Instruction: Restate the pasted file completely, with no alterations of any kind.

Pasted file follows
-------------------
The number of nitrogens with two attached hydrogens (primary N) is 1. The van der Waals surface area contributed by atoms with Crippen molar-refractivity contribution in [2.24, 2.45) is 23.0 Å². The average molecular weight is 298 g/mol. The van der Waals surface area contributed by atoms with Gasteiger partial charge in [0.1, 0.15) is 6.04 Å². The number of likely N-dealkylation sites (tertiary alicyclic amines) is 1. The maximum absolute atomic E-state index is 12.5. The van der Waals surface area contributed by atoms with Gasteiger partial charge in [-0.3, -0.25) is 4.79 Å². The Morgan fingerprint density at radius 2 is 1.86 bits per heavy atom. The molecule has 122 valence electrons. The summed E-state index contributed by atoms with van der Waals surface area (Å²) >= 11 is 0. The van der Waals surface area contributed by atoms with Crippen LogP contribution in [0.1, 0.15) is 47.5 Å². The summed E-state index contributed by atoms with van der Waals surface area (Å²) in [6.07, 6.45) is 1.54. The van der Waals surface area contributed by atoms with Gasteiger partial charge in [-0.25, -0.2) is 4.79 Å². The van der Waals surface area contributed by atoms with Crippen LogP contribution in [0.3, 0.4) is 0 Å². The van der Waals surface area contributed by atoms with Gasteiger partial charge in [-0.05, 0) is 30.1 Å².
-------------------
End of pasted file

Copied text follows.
The number of nitrogens with two attached hydrogens (primary N) is 1. The van der Waals surface area contributed by atoms with Crippen molar-refractivity contribution in [2.24, 2.45) is 23.0 Å². The average molecular weight is 298 g/mol. The van der Waals surface area contributed by atoms with Gasteiger partial charge in [0.1, 0.15) is 6.04 Å². The number of likely N-dealkylation sites (tertiary alicyclic amines) is 1. The maximum absolute atomic E-state index is 12.5. The van der Waals surface area contributed by atoms with Gasteiger partial charge in [-0.3, -0.25) is 4.79 Å². The Morgan fingerprint density at radius 2 is 1.86 bits per heavy atom. The molecule has 122 valence electrons. The summed E-state index contributed by atoms with van der Waals surface area (Å²) >= 11 is 0. The van der Waals surface area contributed by atoms with Crippen LogP contribution in [0.1, 0.15) is 47.5 Å². The summed E-state index contributed by atoms with van der Waals surface area (Å²) in [6.07, 6.45) is 1.54. The van der Waals surface area contributed by atoms with Gasteiger partial charge in [-0.25, -0.2) is 4.79 Å². The van der Waals surface area contributed by atoms with Crippen LogP contribution in [0.3, 0.4) is 0 Å². The van der Waals surface area contributed by atoms with Gasteiger partial charge in [-0.05, 0) is 30.1 Å².